View topic - What's your solo boat(s)?

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PostPosted: August 22nd, 2013, 6:14 am 
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Location: Freeland, Maryland USA
Wenonah Voyager - Dave Kruger


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PostPosted: August 22nd, 2013, 7:35 am 
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Joined: January 10th, 2002, 7:00 pm
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Location: Ontario Canada
Bell Magic 16' ..

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PostPosted: August 22nd, 2013, 8:25 am 
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Location: Rattlesnake Pond ME
With anti hand whack padding, Barry?


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PostPosted: August 22nd, 2013, 9:37 am 
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No .. not "anti-hand-whack-padding" .. that's a mouth-full!

The Magic has a rather pronounced edge to its inner gunwale. I'm a long-legged beanpole of a guy and when I'm at rest with my legs spread out sideways .. that darned gunwale edge would press into the outside of my knees. Thus the pipe insulation being 'double-sided-carpet-taped' around the gunwale. I use a long kayak paddle most of the time. It works great, given the pronounced tumblehome of the Magic. I also carry a small wooden paddle as back-up and for when I'm amongst rocks or coming to shore.


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PostPosted: August 22nd, 2013, 10:02 am 
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Location: Rattlesnake Pond ME
The reason I commented is because the raised round bolt heads always got me good in the hands when I had my Merlin II and wondered why I didn't think of pipe insulation for that application.

Full length I have seen the same pipe insulation used as poor mans spray cover. It might help deflect the waves downwards.


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PostPosted: August 22nd, 2013, 1:32 pm 
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Mike I taught I was the only one.Wenona voyageur too and I love it.Use it every week as long as there is open water for fishing and hunting. Did get 3 deer last year with that canoe and my crossbow.


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PostPosted: August 24th, 2013, 8:06 am 
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I've got a Dagger impulse, and a Wenonah Wilderness.


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PostPosted: August 24th, 2013, 8:57 am 
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Location: Canmore AB
Bell Wildfire BG. I feel inadequate only one solo...... :(
Hugh

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"Twenty years from now you will be more disappointed by the things that you didn't do than by the ones you did do. So throw off the bowlines. sail away from the safe harbor. Catch the trade winds in your sails. Explore. Dream. Discover."
M.T.


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PostPosted: September 2nd, 2013, 7:31 pm 
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Location: Ottawa, Ontario
Swift Osprey has worked well for me on the few overnighters and weekends I've managed to get out.


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PostPosted: September 2nd, 2013, 11:45 pm 
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Location: Connecticut, USA
I have more than one, but my go-to solo for any and all waters is a Hemlock SRT.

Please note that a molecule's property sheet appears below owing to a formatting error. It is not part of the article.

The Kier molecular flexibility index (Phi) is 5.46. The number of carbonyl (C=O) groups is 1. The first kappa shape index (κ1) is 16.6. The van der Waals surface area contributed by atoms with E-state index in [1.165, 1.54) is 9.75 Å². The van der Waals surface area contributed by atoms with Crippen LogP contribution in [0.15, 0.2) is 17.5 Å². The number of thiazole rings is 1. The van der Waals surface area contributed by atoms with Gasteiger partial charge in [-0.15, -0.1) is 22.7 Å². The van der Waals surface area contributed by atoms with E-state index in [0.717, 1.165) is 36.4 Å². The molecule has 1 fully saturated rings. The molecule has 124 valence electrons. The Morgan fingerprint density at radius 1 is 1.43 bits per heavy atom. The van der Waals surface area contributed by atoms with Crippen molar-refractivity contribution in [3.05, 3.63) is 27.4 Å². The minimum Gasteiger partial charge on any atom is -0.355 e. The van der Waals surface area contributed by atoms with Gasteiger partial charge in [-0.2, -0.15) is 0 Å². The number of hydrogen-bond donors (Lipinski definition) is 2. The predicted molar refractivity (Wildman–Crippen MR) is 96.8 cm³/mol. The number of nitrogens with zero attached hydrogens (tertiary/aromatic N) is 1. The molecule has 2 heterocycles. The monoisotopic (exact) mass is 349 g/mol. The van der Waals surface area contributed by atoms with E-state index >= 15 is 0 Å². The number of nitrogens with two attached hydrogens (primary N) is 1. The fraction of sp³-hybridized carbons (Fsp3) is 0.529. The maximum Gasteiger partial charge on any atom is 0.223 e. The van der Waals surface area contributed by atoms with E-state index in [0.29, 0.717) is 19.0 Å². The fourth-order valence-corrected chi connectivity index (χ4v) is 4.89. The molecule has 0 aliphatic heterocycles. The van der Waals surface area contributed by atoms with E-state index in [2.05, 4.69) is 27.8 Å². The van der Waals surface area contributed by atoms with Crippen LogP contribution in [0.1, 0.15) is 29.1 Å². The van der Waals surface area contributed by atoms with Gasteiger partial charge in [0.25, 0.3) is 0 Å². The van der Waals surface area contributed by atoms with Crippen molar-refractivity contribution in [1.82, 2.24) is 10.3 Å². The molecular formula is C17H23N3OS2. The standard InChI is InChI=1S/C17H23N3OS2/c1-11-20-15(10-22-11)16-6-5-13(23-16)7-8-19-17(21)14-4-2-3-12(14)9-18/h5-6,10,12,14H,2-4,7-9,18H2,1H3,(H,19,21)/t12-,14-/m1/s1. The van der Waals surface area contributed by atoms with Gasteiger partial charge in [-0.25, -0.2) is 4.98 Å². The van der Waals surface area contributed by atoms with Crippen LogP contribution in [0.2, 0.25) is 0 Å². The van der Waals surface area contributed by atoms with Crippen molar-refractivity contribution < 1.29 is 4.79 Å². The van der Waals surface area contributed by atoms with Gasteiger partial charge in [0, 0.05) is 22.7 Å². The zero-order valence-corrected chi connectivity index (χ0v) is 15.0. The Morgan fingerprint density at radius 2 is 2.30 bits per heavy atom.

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PostPosted: September 5th, 2013, 10:34 am 
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I have a Swift Raven, Swift Osprey, and a Hemlock SRT. The SRT is the one I paddle most often, it is a fast tripper and hauls large loads easily. I am interested in a Flashfire and/or a Dragonfly to play with a less sticky stern and less windage for the many times I paddle with no load. I have a footbrace in the SRT and wonder how paddling with a footbrace would be in a Dragonfly.


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PostPosted: September 5th, 2013, 10:57 am 
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Location: Rattlesnake Pond ME
DF is pretty much a kneeling boat especially if empty. I have one. A friend of mine has one too and as she is exclusively a sitter, she dropped the seat very very low to paddle with a short bent shaft. DF is a deep boat and she is six feet tall so I sitting works for her. I am seven inches shorter so that would never work for me.


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PostPosted: September 5th, 2013, 11:00 pm 
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Hemlock Kestrel. Beautiful, quick, light, windproof, awesome!

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Novacraft Pal. Great all rounder. Handles wind and waves well, efficient, manuverable. It's my big solo with a kid added for ballast.

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PostPosted: September 6th, 2013, 4:10 pm 
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Does the Dragonfly have less initial stability than the SRT? They are listed with the same waterline beam. Both are deep boats. I lowered the seat in the SRT to a point where I can still easily get my size tens in and out from under the seat to make it more stable while sitting. I am 5'10" and don't have trouble reaching over the side. The trickiest part, for me, is getting into an unloaded SRT, once in it is comfortable to paddle and heel while kneeling or sitting.


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PostPosted: September 6th, 2013, 7:06 pm 
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DF has a much more pronounced arch in the bottom.


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